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On Sept. 10, House Ways and Means Committee Chairman Kevin Brady, R-TX, unveiled three bills that seek to build on the 2017 tax reform law. One bill would make certain individual and small business tax cuts permanent. Another includes a tax provision related to business innovation. Finally, the package includes the “Family Savings Act of 2018,” which would simplify existing rules to make it easier to save for retirement. Given this bill’s focus on retirement, we are providing additional detail below.
Numerous retirement-friendly provisions
The Family Savings Act of 2018 incorporates a number of the themes included in the bipartisan Retirement Enhancement and Savings Act (RESA), including language that would promote wider adoption of multiple employer plans (MEPs). These allow employers to band together and offer a common retirement plan to employees, thereby reducing its cost and administrative burden. Expanding MEP access was also an idea President Donald Trump directed the Labor and Treasury Departments to consider in his Aug. 31 executive order (as described in my Sept. 7 blog).
Other items in the Family Savings Act that are similar to RESA provisions include the:
- Improvement of rules relating to the election of safe harbor 401(k) plans.
- Treatment of certain non-tuition fellowship and stipend payments as compensation for individual retirement account (IRA) purposes.
- Repeal of maximum age for traditional IRA contributions.
- Permitting of employers to adopt a qualified plan up to the due date of tax returns.
- Prohibiting of qualified employer plans from making loans through credit cards and other similar arrangements.
- Portability of lifetime income investments.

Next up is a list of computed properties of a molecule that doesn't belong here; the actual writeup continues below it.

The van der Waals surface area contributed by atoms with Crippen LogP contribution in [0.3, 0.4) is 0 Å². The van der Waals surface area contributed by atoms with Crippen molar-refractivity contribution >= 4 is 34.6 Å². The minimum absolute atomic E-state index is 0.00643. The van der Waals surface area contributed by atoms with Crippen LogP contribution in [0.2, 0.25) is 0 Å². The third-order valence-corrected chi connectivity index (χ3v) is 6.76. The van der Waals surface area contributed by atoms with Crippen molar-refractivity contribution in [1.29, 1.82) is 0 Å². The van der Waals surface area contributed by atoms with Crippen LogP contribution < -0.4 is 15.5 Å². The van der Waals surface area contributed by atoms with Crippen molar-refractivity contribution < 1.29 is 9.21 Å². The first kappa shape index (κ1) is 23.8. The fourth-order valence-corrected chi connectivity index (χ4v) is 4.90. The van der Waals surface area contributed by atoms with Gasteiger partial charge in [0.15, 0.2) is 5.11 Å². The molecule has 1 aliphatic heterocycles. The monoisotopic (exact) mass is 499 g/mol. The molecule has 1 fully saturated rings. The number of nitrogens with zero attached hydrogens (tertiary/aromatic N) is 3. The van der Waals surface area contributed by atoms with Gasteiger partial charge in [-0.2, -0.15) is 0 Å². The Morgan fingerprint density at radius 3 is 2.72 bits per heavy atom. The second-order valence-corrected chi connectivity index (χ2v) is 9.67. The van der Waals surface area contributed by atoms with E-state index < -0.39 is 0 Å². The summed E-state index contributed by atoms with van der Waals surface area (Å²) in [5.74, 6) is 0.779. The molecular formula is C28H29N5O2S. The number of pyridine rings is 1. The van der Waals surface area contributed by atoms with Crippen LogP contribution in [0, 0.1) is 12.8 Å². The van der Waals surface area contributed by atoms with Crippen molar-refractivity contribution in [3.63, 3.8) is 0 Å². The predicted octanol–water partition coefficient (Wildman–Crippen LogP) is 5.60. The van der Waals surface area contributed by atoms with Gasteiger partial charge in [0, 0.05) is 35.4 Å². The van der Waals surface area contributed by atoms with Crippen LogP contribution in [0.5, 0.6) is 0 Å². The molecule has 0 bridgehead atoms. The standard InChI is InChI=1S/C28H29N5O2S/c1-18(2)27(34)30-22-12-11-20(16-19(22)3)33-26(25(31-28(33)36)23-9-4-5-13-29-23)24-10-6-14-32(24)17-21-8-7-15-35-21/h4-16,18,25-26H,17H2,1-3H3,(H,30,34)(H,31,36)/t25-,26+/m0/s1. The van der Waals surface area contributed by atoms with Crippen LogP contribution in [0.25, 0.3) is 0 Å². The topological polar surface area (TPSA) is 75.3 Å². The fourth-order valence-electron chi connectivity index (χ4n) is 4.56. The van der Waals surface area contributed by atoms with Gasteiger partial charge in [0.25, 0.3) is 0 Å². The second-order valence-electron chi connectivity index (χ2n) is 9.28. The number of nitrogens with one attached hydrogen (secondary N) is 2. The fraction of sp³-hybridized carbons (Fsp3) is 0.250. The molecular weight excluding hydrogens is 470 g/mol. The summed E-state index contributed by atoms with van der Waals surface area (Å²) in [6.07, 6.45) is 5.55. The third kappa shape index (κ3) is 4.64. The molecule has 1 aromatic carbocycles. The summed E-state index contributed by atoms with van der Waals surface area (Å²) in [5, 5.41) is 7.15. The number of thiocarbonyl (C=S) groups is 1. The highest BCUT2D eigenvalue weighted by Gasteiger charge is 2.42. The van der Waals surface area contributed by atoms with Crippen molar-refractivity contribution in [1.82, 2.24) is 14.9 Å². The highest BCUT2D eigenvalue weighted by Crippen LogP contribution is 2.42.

- Clarification of retirement income account rules relating to church-controlled organizations.
- Treatment of custodial accounts on the termination of section 403(b) plans.
- Modification of nondiscrimination rules to protect older, longer-service participants.
One noteworthy omission from the Family Savings Act
Unlike RESA, however, this bill does not currently include a fiduciary safe harbor for employers to use in selecting an annuity provider for their defined contribution plan. If included, I believe this feature would serve to remove a key barrier to accessing lifetime income options for participants. Some other RESA provisions are excluded from the Family Savings Act as well.
Other provisions in the Family Savings Act would:
- Provide an exemption from required minimum distribution rules for individuals with $50,000 or less in retirement savings.
- Clarify the treatment of certain retirement plan contributions picked up by governmental employers for new or existing employees.
- Allow members of the Ready Reserve to treat their compensation from reserve service separately from other compensation.
- Provide for a contract with a third party to conduct a study of Pension Benefit Guaranty Corporation single-employer premiums.
The bill text also includes proposals that Chairman Brady previously outlined: